If Zechariah deserves any sort of contempt regarding his failure to accept the word from heaven as a wise and learned priest within Israel's tradition, then Simeon deserves a great deal of praise for his moment of understanding when faced, not with an angel speaking words of victory, but with a helpless child in the Temple. Whereas Zechariah balked in the face of God's promise, Simeon receives God's activity. That which we can see in this old man's final moment of waiting is the convergence of God's covenant and Spirit.
When the infant Jesus is born, he is to be presented at the Temple. This is to fulfill the covenantal law for the people Israel, both for consecrating the child and for purifying the mother.
It is debated whether or not Simeon is a priest in the Temple, and since Luke does not mention this specifically it is most likely that this is a fervent watchman and not part of the formalized levitical order. (He is described in every way that one would expect for a priest, but is not specifically mentioned as such, which would be rather odd if he were.) Further, this is not the scene of circumcision as is sometimes assumed, for Mary is still present which indicates the context of this moment is found in the outer courts of the Temple where women would be admitted.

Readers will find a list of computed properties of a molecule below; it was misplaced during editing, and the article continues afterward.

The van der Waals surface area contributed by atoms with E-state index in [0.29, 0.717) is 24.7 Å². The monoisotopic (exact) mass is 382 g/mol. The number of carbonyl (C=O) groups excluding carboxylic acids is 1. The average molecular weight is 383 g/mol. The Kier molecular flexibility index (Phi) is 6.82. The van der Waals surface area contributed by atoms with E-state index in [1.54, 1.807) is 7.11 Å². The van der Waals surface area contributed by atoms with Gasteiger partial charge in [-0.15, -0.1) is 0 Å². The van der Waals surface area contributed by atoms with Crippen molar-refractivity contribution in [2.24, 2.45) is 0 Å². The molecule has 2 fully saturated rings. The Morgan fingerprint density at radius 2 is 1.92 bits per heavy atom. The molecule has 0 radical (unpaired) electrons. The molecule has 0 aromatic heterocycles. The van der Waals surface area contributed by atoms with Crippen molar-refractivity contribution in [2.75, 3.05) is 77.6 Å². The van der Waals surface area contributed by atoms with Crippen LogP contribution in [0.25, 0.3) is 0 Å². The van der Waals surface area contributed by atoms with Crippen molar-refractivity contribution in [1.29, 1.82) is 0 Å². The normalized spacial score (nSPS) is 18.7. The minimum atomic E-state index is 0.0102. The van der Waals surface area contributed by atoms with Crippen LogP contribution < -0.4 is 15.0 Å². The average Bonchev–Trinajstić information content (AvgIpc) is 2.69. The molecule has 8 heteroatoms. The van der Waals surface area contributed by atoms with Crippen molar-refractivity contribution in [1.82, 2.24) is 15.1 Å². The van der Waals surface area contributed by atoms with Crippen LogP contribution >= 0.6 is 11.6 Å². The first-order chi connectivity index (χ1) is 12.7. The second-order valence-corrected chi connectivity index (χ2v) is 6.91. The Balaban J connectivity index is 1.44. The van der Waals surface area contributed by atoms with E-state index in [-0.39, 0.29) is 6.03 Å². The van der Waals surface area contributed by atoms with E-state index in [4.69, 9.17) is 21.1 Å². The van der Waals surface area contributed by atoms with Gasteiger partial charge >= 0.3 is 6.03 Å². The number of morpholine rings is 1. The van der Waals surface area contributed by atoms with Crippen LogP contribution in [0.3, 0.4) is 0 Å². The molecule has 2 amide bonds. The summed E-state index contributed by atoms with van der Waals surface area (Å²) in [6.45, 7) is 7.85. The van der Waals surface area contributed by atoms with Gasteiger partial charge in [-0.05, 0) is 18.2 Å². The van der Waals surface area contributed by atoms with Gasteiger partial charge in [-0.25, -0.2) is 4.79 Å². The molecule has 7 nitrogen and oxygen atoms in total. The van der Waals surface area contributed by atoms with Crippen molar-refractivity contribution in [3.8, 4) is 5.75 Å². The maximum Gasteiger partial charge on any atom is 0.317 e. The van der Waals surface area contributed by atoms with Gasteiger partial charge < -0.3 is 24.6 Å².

We are told that he comes to this place in the Temple at this particular moment because he was 'moved by the Spirit' to do so. So, quite literally, this is the moment at which Law and Spirit come together around Jesus - it is summarized in Luke 2:27. But this is more than a physical or geographic description, it is a theological assertion that this child represents the coming together of covenant and Spirit - the latter giving fulfillment to the former. As such, it is why Simeon's waiting is completed and his dismissal now appropriate.
His eyes have seen God's salvation, which is happening in the site of all nations. This promise is being fulfilled in the face of tyrannical rule and foreign occupation of their holy nation. It is taking down the oppressors and bringing in the outsiders as God's glory comes through his chosen nation. It will not be without pain and sacrifice, and it will reveal the hearts and motives of many.
From this moment through two millennia this rings true. For, in our world we can still welcome the still, small voice of God in the midst of the earthquakes, winds and destruction of the evil which storms around us.